We test our luck with a new nine-person party snack that threatens to shoot our taste buds with wasabi.

Walking into a Japanese convenience store always feels like taking a step into a world of delicious wonders, and perhaps no section is more wonderful than the bread aisle. Not content with just plain sandwich bread, Japanese convenience stores are stocked with tasty temptations like curry bread, sweet bean bread, and more.

But on our most recent trip to our local Family Mart, we spotted something we’d never seen before: Russian Roulette Bread.

At 398 yen (US$3.55) a pack, it’s a little more expensive than most convenience store bread options, which generally tend to hover somewhere around the 200-yen mark. It’s also quite a bit more substantial, though, consisting of nine interconnected pieces, sort of like a pack of King’s Hawaiian Rolls.

The Russian Roulette Bread’s soft, inviting appearance is the opposite of its intimidating name, but the fear comes from what’s inside. Four of the eight sections contain a chocolate filling, and another four are filled with rich custard cream. But it’s number nine you’ll have to watch out for. Thankfully, it’s not filled with anything lethal, but it is stuffed with a spicy wasabi tartar sauce.

The location of the wasabi roll is randomized for each pack, and even after your tear the eight buns apart, you can’t see inside. So, in essence, the Russian Roulette Bread is an edible batsu game, as Japan calls party games that are designed not to reward the winner, but punish the loser.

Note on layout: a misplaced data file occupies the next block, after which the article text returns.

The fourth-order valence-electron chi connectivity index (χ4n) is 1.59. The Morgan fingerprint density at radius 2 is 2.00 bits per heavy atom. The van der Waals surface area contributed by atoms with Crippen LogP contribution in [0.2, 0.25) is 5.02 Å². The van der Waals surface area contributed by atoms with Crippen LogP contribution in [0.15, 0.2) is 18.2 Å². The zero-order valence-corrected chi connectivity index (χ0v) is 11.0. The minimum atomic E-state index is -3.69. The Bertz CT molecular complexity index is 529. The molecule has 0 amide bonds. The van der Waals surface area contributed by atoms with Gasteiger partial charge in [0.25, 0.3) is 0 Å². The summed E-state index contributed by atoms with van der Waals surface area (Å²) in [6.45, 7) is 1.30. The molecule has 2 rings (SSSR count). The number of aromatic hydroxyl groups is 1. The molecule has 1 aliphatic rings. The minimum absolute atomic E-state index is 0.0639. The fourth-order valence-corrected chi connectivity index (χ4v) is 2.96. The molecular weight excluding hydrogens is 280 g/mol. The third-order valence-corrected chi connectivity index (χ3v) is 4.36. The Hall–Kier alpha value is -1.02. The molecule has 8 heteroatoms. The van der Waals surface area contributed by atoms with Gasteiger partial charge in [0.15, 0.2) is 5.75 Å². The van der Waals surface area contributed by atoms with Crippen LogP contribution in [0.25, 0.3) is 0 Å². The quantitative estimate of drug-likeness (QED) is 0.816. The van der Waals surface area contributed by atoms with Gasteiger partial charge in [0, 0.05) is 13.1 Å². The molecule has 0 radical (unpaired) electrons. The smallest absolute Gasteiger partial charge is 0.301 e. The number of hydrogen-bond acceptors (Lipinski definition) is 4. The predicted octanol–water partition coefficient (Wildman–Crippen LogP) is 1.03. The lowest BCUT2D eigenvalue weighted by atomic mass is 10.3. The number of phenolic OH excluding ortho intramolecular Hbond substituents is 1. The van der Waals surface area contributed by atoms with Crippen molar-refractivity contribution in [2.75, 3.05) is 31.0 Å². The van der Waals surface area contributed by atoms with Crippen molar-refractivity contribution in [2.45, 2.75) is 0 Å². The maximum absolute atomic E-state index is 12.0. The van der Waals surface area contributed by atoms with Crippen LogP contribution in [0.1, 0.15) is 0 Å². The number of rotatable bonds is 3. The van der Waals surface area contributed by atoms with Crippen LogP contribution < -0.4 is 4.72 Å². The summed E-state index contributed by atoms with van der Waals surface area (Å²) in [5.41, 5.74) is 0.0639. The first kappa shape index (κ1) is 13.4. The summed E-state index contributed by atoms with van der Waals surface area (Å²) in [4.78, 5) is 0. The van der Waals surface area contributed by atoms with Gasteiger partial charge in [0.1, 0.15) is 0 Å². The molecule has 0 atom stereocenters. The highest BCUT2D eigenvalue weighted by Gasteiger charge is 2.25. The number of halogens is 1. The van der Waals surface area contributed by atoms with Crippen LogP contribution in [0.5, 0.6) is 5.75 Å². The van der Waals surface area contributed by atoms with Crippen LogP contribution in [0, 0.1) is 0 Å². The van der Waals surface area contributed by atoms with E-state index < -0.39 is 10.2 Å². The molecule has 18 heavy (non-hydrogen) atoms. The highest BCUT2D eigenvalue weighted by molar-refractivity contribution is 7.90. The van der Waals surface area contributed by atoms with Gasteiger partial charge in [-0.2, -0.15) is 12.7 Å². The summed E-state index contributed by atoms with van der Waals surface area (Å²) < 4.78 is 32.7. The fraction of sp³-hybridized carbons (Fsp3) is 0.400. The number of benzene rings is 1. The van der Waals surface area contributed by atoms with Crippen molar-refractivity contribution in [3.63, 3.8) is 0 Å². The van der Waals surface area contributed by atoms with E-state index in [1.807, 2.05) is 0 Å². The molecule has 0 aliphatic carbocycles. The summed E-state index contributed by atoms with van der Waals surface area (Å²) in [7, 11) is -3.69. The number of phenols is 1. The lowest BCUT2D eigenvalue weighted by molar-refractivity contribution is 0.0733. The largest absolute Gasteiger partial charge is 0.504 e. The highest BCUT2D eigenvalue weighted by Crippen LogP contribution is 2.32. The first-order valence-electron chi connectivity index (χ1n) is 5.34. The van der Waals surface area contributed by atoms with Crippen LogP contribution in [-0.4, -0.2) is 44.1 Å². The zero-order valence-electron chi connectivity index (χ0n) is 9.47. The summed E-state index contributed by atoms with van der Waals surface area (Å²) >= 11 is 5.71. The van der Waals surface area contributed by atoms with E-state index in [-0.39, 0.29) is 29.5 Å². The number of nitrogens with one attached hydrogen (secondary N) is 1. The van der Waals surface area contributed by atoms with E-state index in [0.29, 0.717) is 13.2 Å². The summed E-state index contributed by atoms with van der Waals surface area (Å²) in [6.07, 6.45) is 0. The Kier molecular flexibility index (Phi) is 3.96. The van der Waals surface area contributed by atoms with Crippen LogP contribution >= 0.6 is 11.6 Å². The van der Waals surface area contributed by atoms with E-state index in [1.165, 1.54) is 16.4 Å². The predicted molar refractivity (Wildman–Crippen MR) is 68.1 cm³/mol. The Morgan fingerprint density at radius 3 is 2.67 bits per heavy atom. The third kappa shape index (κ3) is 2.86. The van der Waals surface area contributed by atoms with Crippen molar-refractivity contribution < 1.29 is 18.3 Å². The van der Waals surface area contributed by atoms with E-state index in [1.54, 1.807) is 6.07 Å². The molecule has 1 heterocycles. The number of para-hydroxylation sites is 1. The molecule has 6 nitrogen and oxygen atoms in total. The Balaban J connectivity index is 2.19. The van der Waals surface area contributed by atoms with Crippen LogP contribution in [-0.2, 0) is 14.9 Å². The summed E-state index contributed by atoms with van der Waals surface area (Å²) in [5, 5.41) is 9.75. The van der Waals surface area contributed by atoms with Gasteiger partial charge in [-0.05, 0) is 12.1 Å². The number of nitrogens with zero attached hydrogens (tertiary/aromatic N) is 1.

Speaking of potential losers, we just so happened to have nine hungry reporters in the office this day, and so we lured everyone into the office’s dining area with the offer of free snacks.

Granted, one of these free snacks was filled with wasabi, but as every member of this brave group of nine selected a roll, he was sure in his heart that surely he himself had built up enough good karma that he wouldn’t get stuck with the fiery bullet…or at lest took solace in the pure math of the situation which offered an 89-percent chance of getting a perfectly normal chocolate or custard bun.

All together, our reporters took a bite…

…and as they bit through the bread and reached the filling inside…

…fortune frowned upon…

…Harada, from the Japanese editing department.

Tearing open the rest of his morsel, Harada confirmed that there was a spicy wasabi tartar mixture inside.

Oddly enough, though, it wasn’t as painfully spicy as the Russian Roulette Bread’s deadly sounding name had us initially imagining. “It’s really spicy if you take a big bite,” said Harada, “but if you take small ones, it’s actually pretty tasty.”

It seems like Family Mart’s chefs decided to have some mercy, and rather than killing your mouth with spiciness, they instead opting for a filling that, while undeniably hot, gets more of a fiery boost from the pre-tasting tension and the fear-inducing effect of your brain suddenly realizing you’re not tasting the sweetness of one of the chocolate or custard buns, and that the wasabi flavor is on its way in milliseconds. The Russian Roulette Bread is, after all, being promoted as a dessert to share at Halloween parties, and it might put a bit of a damper on the fun if one person ha their taste buds crippled for the night by drawing the “losing” piece of bread.

Still, should Family Mart decide to release an extra-spicy version of the Russian Roulette Bread, we’ll be ready to try it too, though Harada might opt out of that assignment.

Photos ©SoraNews24
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